Truck owners demand tax relief on trailers

Tanzania Truck Owners Association (TATOA) has proposed that the 2015/16 financial bill be amended to maintain current tax relief on trailers, saying the levies will undermine growth of the sub-sector.

The association urged the Parliament not to accept such proposals as they will reduce the potential of the sub-sector that has grown at an average of 17 per cent for over a decade.

TATOA said in a statement that they were neither involved nor asked for opinion on the decision to remove exemption on trailers, a move that caught them unaware.

“It is prudent for the ministry to involve stakeholders prior to budget presentation to ensure they are aware of the trend of the budget and other fiscal measures,” the association said in the statement issued at the weekend.

The minister proposed imposition of taxes in a generic manner to trailers without specifying the specific types of trailers, targeted in a bid to protect local trailer assembly companies - for carriage of containers and tankers.

“They (manufacturers) do not assemble specialised trailers that are currently in high demand to be used in transportation of equipment in mines as well as the booming oil and gas sector,” TATOA said.

It said the perceived protection will actually not boost growth of the manufacturers of trailers but instead, those assembling trailers using imported materials.

Currently, TATOA argued that newly imported trailers were of the better quality and lower priced than locally assembled trailers.

A locally assembled flatbed trailer costs between 28,000 US dollars and 35,000 US dollars each, while an imported flatbed costs between 11,000 and 18,200 US dollars.

Both have similar TBS standard as the locally assembled trailer. On the tanker trailer a locally assembled costs an average of 60,000 US dollars, while an imported tanker costs maximum of 42,000US dollars.

“Therefore the intention of the bill will still be rendered useless while promoting excess US dollar expenditure and greater balance of trade deficit,” the statement said.

According to them, the local transporter saves 13,000 US dollars to 21,000 US dollars for every flat bed trailer purchased.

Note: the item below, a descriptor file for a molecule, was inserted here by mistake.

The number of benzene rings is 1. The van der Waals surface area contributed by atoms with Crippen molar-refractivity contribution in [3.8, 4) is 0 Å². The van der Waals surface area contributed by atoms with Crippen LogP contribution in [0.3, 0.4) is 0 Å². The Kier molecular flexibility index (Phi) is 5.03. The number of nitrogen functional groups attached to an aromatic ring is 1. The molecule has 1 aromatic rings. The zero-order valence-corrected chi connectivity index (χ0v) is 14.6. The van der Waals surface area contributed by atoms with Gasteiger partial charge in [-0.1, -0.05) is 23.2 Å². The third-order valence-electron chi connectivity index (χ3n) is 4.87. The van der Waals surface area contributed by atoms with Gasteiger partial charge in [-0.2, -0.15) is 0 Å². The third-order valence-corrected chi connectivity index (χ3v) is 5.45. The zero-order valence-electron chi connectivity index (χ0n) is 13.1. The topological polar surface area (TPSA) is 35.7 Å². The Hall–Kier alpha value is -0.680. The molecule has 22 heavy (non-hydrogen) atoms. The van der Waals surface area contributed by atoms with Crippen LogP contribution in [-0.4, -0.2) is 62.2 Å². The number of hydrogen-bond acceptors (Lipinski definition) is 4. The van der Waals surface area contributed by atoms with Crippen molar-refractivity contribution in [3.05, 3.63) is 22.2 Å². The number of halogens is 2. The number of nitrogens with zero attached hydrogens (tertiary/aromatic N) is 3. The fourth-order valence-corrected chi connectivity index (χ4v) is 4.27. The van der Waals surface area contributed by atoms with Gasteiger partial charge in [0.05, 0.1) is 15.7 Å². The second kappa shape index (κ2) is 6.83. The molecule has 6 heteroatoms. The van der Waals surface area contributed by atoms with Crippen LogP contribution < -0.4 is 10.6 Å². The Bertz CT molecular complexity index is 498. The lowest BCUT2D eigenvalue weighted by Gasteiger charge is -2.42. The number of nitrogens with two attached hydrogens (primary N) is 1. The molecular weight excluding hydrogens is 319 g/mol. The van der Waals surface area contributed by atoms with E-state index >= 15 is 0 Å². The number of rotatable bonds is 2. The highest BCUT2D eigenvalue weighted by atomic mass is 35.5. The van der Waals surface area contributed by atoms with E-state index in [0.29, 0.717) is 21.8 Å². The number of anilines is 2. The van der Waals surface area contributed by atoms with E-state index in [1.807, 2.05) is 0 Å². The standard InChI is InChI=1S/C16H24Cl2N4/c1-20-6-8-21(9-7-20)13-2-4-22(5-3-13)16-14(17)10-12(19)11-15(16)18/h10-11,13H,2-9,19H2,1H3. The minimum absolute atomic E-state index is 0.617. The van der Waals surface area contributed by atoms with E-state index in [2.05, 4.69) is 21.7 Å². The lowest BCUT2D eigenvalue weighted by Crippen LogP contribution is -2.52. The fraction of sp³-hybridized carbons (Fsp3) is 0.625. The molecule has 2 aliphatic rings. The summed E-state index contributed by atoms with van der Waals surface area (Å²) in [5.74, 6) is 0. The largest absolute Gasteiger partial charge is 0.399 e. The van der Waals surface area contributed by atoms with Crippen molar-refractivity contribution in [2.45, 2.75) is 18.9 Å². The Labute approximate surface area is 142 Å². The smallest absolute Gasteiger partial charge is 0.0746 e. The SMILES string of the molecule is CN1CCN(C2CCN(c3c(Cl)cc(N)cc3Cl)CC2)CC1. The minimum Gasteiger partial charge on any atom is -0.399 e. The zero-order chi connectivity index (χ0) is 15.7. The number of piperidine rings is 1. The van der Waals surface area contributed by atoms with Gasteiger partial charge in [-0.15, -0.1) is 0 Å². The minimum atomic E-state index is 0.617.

“To remove exemptions on trailers is simply to allow the local trailer assemblies to profit beyond reasonable margins at the expense of the tax payer who will eventually bear the burden of balance of trade deficit,” TATOA said in a statement.

The truck owners also opposed the proposed tax increase in fuel and want it to be dropped as it will remove the country’s competitiveness in the SADC and EAC regions.

The fuel raise represents an increase of 100 per cent for levies in petrol and diesel and 200 per cent in kerosene. Most trucks use diesel and this represents an increase in transport cost by 34.95bn/-.

On the other hand, the bill also proposed an increase in fuel and road tax by 50/- per litre for both diesel and petrol meaning transport cost jumped up by 68.19bn/-.

‘Cumulatively,’ TATOA said, the proposed increase in taxes and levies on fuel are estimated to cause increase in transport cost by 103.14bn/-.

TATOA also said fuel is imported using the dollar that has risen by more than 13 per cent over the last one month; by 19 per cent over the last three months; by 33 per cent over the last one year and by 54 per cent over the last 5 years.

“The stronger dollar removes any advantages we could have got as a nation from falling fuel prices. The dollar is likely to get stronger against the shilling and a wise decision in this case is to reduce instead of increasing taxes on fuel,” TATOA said.
Source: Daily News, reported from Dar es Salaam, Tanzania
Share on Google Plus

About Abduel Elinaza

This is a short description in the author block about the author. You edit it by entering text in the "Biographical Info" field in the user admin panel.